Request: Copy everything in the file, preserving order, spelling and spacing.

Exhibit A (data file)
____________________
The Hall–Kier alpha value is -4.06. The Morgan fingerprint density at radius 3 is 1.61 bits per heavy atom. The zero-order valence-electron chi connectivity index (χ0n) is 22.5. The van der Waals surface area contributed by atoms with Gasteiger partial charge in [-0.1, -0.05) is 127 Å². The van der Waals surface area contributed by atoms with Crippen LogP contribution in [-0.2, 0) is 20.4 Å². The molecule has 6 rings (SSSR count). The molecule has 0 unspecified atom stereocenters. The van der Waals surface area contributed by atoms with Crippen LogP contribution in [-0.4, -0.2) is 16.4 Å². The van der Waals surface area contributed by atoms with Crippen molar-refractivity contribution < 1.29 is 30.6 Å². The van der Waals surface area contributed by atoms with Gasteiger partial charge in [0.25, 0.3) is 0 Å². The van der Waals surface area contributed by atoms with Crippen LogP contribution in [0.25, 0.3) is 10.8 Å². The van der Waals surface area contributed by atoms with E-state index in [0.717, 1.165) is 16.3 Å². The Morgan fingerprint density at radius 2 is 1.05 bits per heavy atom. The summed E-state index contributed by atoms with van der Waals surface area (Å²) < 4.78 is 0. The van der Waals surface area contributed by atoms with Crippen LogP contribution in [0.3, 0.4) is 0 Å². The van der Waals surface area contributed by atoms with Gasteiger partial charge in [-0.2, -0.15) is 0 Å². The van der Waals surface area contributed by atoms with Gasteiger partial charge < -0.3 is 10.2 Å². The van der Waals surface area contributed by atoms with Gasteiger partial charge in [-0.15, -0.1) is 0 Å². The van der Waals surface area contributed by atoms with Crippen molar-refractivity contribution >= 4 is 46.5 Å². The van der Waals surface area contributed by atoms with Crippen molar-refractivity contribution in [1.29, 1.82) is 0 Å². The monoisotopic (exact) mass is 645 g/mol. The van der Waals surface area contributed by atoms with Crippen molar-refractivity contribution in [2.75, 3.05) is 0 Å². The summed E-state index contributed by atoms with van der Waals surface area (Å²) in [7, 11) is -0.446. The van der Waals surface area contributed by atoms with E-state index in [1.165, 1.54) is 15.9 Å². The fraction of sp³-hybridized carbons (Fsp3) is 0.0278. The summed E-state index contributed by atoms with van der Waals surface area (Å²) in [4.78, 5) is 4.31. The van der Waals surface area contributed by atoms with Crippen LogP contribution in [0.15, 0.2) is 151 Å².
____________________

The Hall–Kier alpha value is -4.06. The Morgan fingerprint density at radius 3 is 1.61 bits per heavy atom. The zero-order valence-electron chi connectivity index (χ0n) is 22.5. The van der Waals surface area contributed by atoms with Gasteiger partial charge in [-0.1, -0.05) is 127 Å². The van der Waals surface area contributed by atoms with Crippen LogP contribution in [-0.2, 0) is 20.4 Å². The molecule has 6 rings (SSSR count). The molecule has 0 unspecified atom stereocenters. The van der Waals surface area contributed by atoms with Crippen LogP contribution in [-0.4, -0.2) is 16.4 Å². The van der Waals surface area contributed by atoms with Crippen molar-refractivity contribution < 1.29 is 30.6 Å². The van der Waals surface area contributed by atoms with Gasteiger partial charge in [0.25, 0.3) is 0 Å². The van der Waals surface area contributed by atoms with Crippen LogP contribution in [0.25, 0.3) is 10.8 Å². The van der Waals surface area contributed by atoms with E-state index in [0.717, 1.165) is 16.3 Å². The Morgan fingerprint density at radius 2 is 1.05 bits per heavy atom. The summed E-state index contributed by atoms with van der Waals surface area (Å²) < 4.78 is 0. The van der Waals surface area contributed by atoms with Crippen LogP contribution in [0.3, 0.4) is 0 Å². The van der Waals surface area contributed by atoms with Gasteiger partial charge in [-0.2, -0.15) is 0 Å². The van der Waals surface area contributed by atoms with Gasteiger partial charge < -0.3 is 10.2 Å². The van der Waals surface area contributed by atoms with Gasteiger partial charge in [-0.15, -0.1) is 0 Å². The van der Waals surface area contributed by atoms with Crippen molar-refractivity contribution >= 4 is 46.5 Å². The van der Waals surface area contributed by atoms with Crippen molar-refractivity contribution in [1.29, 1.82) is 0 Å². The monoisotopic (exact) mass is 645 g/mol. The van der Waals surface area contributed by atoms with Crippen molar-refractivity contribution in [2.75, 3.05) is 0 Å². The summed E-state index contributed by atoms with van der Waals surface area (Å²) in [7, 11) is -0.446. The van der Waals surface area contributed by atoms with E-state index in [1.165, 1.54) is 15.9 Å². The fraction of sp³-hybridized carbons (Fsp3) is 0.0278. The summed E-state index contributed by atoms with van der Waals surface area (Å²) in [4.78, 5) is 4.31. The van der Waals surface area contributed by atoms with Crippen LogP contribution in [0.15, 0.2) is 151 Å².